Thanks for tuning in for this quick update. I miss you all and I can’t wait to get back to going out at night!

PS Nobody better scoop me on that story topic. If I see it under any of your bylines you’re dead to me. That is all.

I couldnt sleep the other night because of my hacking cough (yes, Im still sick) so I did what many people do when they cant sleep I watched TV. But I dont have cable so I was made victim of infomercials and what did I discover? Nothing but Yoga Booty Ballet! Haha! Who seriously makes that the name of their new, cutting edge exercise video? I seriously cannot stop laughing about this. By all means, check it out. I bet its fab. It even comes with a “squishy ball.” <——– Who can take these people seriously? I wish you could see the cheesiness of the actual infomercial. This pic just doesn’t do it justice.

I just have to wonder how well infomercials like these really work. I guess they must work well or people wouldn’t keep paying for them, but seriously? I think they’re all super cheesy.

I had been waiting to see Memoirs of a Geisha until I read the book, but I finally caved in this weekend and watched it (I was sick and home alone, what do you expect?). Overall I really enjoyed the movie. I like movies like this one that document one persons struggle, while simultaneously documenting one small aspect of a cultures history.

Watching this movie, as with many of its kind, made me realize how lucky we are to be living in the United States in 2006. It made me wonder what it would have been like to have lived in a time where women were treated as property bought, sold and traded with no decision-making power of their own. I would have felt so helpless and hopeless.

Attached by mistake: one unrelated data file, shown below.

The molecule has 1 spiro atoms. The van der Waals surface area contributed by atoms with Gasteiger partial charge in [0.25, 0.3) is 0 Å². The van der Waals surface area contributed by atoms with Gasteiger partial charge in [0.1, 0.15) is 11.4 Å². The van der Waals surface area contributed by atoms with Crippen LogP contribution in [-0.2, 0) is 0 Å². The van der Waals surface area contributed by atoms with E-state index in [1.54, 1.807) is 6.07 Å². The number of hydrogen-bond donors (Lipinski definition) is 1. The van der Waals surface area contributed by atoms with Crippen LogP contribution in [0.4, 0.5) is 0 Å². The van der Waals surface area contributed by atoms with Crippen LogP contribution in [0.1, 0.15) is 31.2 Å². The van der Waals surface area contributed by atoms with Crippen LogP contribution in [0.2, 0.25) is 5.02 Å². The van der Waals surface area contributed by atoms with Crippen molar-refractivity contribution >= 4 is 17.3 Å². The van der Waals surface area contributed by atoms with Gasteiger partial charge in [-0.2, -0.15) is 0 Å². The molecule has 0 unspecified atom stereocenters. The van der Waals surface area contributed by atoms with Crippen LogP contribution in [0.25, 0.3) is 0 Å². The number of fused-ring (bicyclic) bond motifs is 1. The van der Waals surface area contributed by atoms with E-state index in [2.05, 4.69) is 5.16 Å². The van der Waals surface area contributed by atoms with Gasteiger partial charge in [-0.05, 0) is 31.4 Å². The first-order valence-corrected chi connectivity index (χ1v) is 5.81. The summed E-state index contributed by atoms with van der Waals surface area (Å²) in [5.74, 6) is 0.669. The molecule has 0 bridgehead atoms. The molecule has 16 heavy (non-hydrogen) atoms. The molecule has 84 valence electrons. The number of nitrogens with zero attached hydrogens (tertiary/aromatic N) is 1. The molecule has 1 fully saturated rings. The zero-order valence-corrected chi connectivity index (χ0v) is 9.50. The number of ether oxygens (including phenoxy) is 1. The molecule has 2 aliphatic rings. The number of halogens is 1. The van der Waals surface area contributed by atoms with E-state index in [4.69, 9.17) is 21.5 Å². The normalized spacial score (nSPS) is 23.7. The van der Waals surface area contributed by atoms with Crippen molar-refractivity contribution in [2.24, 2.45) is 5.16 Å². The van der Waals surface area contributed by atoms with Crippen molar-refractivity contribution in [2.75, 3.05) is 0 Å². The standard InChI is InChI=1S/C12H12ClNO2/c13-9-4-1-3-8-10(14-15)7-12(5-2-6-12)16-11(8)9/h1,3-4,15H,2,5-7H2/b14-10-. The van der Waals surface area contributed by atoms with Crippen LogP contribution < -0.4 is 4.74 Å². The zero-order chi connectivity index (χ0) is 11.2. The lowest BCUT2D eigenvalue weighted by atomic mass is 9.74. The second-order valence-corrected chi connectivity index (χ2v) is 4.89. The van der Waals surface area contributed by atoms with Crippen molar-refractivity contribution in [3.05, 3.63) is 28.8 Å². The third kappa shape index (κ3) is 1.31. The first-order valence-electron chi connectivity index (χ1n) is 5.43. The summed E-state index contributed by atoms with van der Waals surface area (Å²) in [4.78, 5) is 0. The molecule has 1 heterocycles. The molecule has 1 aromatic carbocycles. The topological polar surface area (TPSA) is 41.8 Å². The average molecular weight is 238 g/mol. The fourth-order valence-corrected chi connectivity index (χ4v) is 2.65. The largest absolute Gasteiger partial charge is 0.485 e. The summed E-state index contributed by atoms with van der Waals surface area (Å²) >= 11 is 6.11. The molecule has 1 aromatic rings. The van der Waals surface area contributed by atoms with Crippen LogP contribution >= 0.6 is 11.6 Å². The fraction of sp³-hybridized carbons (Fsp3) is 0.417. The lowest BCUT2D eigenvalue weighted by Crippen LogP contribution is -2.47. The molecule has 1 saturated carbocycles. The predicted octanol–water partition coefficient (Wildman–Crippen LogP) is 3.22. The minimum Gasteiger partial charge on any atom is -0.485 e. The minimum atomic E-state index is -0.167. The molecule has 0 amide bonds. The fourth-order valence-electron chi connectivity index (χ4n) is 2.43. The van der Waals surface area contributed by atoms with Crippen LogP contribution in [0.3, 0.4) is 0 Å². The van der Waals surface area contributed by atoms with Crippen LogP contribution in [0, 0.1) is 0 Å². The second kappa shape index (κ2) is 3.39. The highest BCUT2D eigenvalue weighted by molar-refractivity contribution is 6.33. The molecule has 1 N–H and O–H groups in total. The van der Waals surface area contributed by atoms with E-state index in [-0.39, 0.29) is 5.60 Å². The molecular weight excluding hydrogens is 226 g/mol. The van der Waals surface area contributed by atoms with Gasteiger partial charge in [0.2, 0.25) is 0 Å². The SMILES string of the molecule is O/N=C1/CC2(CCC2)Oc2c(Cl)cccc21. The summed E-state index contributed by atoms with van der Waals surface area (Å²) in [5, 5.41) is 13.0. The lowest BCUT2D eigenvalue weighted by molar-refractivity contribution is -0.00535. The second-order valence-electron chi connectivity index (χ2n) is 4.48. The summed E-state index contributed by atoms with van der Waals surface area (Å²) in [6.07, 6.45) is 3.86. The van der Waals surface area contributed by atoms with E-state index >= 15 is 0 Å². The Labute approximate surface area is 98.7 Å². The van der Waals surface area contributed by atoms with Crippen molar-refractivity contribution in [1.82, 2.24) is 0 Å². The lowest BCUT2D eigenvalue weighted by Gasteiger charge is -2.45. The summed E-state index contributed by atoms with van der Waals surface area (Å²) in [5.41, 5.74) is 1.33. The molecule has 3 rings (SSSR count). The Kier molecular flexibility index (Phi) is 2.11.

In Memoirs the women are pitted against each other and must compete to become the new Geisha. It causes much hatred and betrayal among the women and carries through years later when the Geisha culture has been destroyed by World War II. Its a pretty intense story, especially from a womans viewpoint. I also enjoy the underlying love story, although I felt the ending was a bit contrived mainly because they made it happen too quickly.

They spend the entire movie telling the story of this womans life and her love for one man. Its very in-depth. Then suddenly its over. I felt like there should have been more lead-up on his part. We knew she was in love, but there was no history of this guy or how he felt. Hm. This is why I should read the book.

PS I cannot believe how beautiful the women are in this movie. Their skin looks absolutely perfect. Its worth watching just to see the dance scenes.

Although he looks a bit scary in the above picture, LP from Yellowcard pretty much rocks. My good friend, Hardeep, is a huge fan of the band and has gotten to hang out with them on a few occasions thanks to his friend Kody, the mastermind behind Animal Wear Clothing.

Kody was a fan of the band since they started playing at the Boardwalk here about five years ago. Now that they’ve made it big, they haven’t forgotten about their first fans and they’ve made an effort to help promote Kody’s clothing line as much as they can by wearing his stuff at concerts and in their videos. I think that’s an awesome thing for them to do.

Anyway, the band was great and we got to hang out backstage as part of Kody’s posse. We only met LP because we got all starstruck by the other band members and couldn’t even approach them. We also went out front to actually listen to the band because it sounds better out there since the speakers are facing that way. The concert was really good except they didn’t play my favorite song.

If you guys ever get the chance to check this band out, I highly recommend it. I love that this band has a violinist because it adds a sound you don’t hear too often.

Also, check out Animal Wear Clothing. Some of their stuff is really cute.